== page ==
I really wanted to train my dogs last night. I brought up some of my panels that were in the back pasture and was going to work with Gel on his driving, knowing if I worked him on my property that there would be some deadly draws that I would have to work around. This is something I’ve been avoiding doing because I think I hate loosing my sheep more than the dogs do; it’s a general feeling of being out of control and I hate it. I wanted to work with Fern on mini-outruns and flanks. I wanted to separate the goats from the sheep, but the goats in the fenced-in area and work Joe on them, just to see how he’d handle them. Chances are, he may not work them. I tried to get him to go around ducks last night, but he wasn’t interested. We had a bit of a melt down after we got back from our ATV run: he went into the fenced-in area and didn’t want to come to me. I had taken his long line off while I was running them on the ATV because I ran over it a few times while we were out there and I didn’t want to risk injuring him. We worked through it and I was able to get him to come to me. All in all, he’s doing well. This is his father, Whiterose Kep. Joe looks very, very much like his Dad. I talked to Wally last night and he said his pack dynamics have changed since Joe left. They do not seem to be quite so ramped up as they were when Joe was there. I can see how this would be. The energy that is surging through Joe is quite intense and if the other dogs are allowed to feed off that, it could become pretty rowdy over there. Mine know that sort of thing is not allowed. Either you settle down in the house or you go into a crate. I hope I can learn to harness Joe’s energy.
I wish I hadn’t upset his breeder when I had Kessie as I’d love to be able to ask her advice. Oh, well, I’ll figure it out. I guess that’s what makes you a dog trainer, figuring out different dogs and learning to work with them. Up until now, I didn’t have the patience to work with a difficult dog. I do not sense as much rabies vaccinosis in Joe as I did in Kessie. That may come out more the longer I am around him, but so far, I don’t see much.
Anyway, what I did instead of working dogs was process rabbits. Fun, huh? I process at least 40 pounds of rabbit every two weeks, lately it’s been more like 60 pounds. I got a text message from the man who is hunting deer for me saying he was going out that afternoon, but no deer delivered. Bummer, I could use the meat. Now that I have Kitty and Rose, I am throwing away very little of the rabbit as they think rabbit guts are pretty tasty. You should see them go for them! Nasty! Lots of good vitamins there though and if they’ll eat it, great. Tonight everyone will get beef heart and kidney.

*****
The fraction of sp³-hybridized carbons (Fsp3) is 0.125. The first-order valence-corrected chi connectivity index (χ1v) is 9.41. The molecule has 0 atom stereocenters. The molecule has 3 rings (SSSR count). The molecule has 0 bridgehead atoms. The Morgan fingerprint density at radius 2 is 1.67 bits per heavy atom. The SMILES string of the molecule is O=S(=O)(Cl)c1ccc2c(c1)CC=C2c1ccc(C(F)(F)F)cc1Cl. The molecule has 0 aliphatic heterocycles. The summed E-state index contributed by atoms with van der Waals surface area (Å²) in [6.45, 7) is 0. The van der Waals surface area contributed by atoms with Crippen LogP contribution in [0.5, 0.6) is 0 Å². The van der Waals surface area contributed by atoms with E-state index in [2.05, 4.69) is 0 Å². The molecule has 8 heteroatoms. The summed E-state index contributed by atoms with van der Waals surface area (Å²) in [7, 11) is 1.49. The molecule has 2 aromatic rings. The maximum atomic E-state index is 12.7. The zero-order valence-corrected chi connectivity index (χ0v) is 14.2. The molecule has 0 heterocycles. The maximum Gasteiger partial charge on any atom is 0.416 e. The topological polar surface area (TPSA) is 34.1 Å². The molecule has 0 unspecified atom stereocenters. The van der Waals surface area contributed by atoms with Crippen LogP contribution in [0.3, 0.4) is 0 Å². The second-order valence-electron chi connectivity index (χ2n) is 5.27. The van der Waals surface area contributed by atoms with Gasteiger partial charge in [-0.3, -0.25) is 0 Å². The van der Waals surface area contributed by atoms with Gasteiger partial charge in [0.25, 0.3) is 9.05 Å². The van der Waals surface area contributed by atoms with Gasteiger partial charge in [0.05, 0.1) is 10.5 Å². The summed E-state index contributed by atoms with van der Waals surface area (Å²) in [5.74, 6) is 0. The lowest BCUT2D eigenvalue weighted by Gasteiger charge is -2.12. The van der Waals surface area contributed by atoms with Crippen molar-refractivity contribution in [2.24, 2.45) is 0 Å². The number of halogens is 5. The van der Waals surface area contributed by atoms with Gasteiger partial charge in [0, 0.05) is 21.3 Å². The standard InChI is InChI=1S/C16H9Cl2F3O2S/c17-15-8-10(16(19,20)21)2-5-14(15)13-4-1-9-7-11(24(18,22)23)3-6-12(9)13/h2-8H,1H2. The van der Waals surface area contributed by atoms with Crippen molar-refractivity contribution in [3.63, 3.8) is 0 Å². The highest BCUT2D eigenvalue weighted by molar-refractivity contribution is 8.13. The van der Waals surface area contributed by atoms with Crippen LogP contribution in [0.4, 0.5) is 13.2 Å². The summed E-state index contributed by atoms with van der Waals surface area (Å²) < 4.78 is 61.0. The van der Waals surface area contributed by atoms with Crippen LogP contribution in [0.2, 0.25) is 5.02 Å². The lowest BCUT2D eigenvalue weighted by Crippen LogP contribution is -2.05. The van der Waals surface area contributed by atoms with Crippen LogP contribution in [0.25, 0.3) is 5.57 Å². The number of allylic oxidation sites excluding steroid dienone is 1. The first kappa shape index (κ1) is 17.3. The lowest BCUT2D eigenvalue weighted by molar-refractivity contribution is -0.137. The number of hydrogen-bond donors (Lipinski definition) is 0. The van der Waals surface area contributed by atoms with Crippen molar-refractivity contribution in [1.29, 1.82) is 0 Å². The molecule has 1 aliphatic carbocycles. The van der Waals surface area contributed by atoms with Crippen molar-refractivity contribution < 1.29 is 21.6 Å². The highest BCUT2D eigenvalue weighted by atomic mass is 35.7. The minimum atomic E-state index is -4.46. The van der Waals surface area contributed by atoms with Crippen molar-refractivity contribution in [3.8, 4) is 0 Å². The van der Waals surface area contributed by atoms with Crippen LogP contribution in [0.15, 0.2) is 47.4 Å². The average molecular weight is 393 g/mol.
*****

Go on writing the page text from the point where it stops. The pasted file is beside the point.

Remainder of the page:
Speaking of vitamins, I took some salmon oil capsules this morning in an attempt to alleviate my itchy skin symptoms. The omega fatty acids in salmon oil are anti-inflammatory. Maybe it will help. I’m taking mega-doses of vitamin B complex in an attempt to make myself less attractive to bugs. I told Wally last night that next year I’m going to start wearing a body condom when I go out to keep the bugs from biting me and to keep myself from coming in contact with poison oak or ivy. I have a spot of poison oak on my belly. How in the world did I get poison oak on my belly???
Last night, I got an e-mail from the man I sold Midge (Fern’s mother) to. He wrote to say that he’s very much enjoying her and that he’s never worked with a nicer dog. I was incredibly thrilled to get that e-mail.
Regarding rocket science. Yesterday, I posted on the Border Collie Boards a response to this post. My research on Cydectin indicated that it should not be used in pregnant animals. Apparently it is safe, but I still worry about going against the label on the wormer which clearly states it hasn’t been tested on pregnant animals. Anyway, the discussion went on about worming, etc. What irritated me was the last paragraph of this post, namely the: “If you don’t understand the theory behind FAMACHA, you can cause a great deal of needless suffering and death.” FAMACHA is a system that farmers can use to decide if an animal is carrying a dangerous load of Barber Pole Worms. You use a chart to decide what score the animal is. If it is a one or two, you don’t worm; three is questionable; if it is four or five, you worm. The theory doesn’t seem so difficult to me. You cannot get a FAMACHA chart unless you attend a workshop. I’d like to attend a workshop, but looking at the schedule here, it doesn’t seem like there are any coming up in the future, either that or whomever is maintaining this web site isn’t doing a good job of it. I’ve tried to contact the North Carolina Agricultural Extension Service, but to date, haven’t been able to get anyone to return my calls or e-mails. So, until then, I’m going to continue using my base understanding of using FAMACHA, inspect my animals and if I feel they need to be wormed, I will worm them. It seems to me that consistently worming my entire flock is going to cause more “needless suffering and death” (because ultimately worms are going to become resistant to all chemical wormers) than doing what I’m doing now will. In addition, even though I’ve had a few instances of bottle jaw in my sheep, I have yet to loose a lamb. The goat I lost recently was the first goat I lost and given the condition those goats were in when I got them, it’s no surprise to me that I lost one.
I am still going to explore use of alternative wormers such as garlic, copper wire particles, etc. in an effort to get away from chemical wormers altogether.